Central Board of Film Certification Chairperson Pahlaj Nihalani has reportedly compiled a list of 28 'profane' words in English and Hindi that he wants banned from use in films. His defence is that abusive language in films adversely impacts millions of people, especially children, who watch cinema, and that the malicious influence percolates into their day-to-day behaviour.
While there is no running away from the fact that films are a major medium of influence, the bright idea to ban the 28 words Mr Nihalani has short-listed in his profound wisdom, beats reason. For one, what about the hundreds of other cuss words that float around in those two languages? Is it okay to use them but not the listed ones? Moreover, what is the guarantee that more words will not be added to the list as time goes by? There may even come a day when the Censor Board decides to strike down cuss words retrospectively - which means that films released with proper certification months ago could be summoned on the Censor Board surgeon's table for deletion of words that were lately considered to be offensive! The job of the Censor Board is to certify films based on their content.
If it believes that a particular film has offensive language that is revolting, it has the option to study the profane words in the overall context of the film, the character that mouths them, and the film's theme. If it believes the cuss language fit into the larger context, it must let the words go unedited, though it can decide to give a 'A' or a 'U/A' certification to filter the age of audience that gets to watch such films.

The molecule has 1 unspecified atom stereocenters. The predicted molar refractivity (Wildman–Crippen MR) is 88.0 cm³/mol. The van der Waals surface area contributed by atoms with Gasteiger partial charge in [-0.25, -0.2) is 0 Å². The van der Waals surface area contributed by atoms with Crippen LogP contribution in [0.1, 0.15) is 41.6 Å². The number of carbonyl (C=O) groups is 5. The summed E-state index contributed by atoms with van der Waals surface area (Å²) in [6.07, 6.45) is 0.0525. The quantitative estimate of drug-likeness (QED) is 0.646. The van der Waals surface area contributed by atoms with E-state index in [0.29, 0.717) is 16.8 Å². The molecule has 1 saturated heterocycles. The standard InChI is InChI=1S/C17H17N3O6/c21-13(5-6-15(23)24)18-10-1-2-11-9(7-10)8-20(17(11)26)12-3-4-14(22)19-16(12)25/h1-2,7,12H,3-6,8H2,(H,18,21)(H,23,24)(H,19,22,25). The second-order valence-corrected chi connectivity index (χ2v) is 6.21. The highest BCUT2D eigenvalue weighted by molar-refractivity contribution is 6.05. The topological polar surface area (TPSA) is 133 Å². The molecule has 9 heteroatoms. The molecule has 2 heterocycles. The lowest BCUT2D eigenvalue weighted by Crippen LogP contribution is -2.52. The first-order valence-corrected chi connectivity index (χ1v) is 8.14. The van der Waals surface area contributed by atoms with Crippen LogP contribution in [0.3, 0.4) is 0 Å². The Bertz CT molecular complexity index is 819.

It is also possible that film-makers may use such language for the sake of 'value-addition' and without any real justification of the plot or characters. Here the Board can ask the film-maker to delete the offensive words. This has happened before. But it simply makes no sense to ban words across the board. Being a film-maker, Mr Nihalani ought to realise the importance of creative freedom in the film industry. Hopefully, better sense will prevail.
Meanwhile, it is wrong to read into the Censor Board chief's proactiveness an extension of the Union Government's alleged desire to cleanse society in a cultural sense. Unfortunately, this is what critics of the Narendra Modi regime have begun doing. They forget that quite a few members of the Censor Board, considered close to the regime or at least its larger ideology, have spoken out against Mr Nihalani's decision.
There is also no indication that the Union Ministry of Information and Broadcasting is backing the Censor Board Chairperson's diktat. While Mr Nihalani's concerns are appreciable, it must be left to the individual and the collective wisdom of the film fraternity to draw the red line between what is essential in the cinematic sense and what is avoidable profanity. He must trust his co- professionals in the industry.
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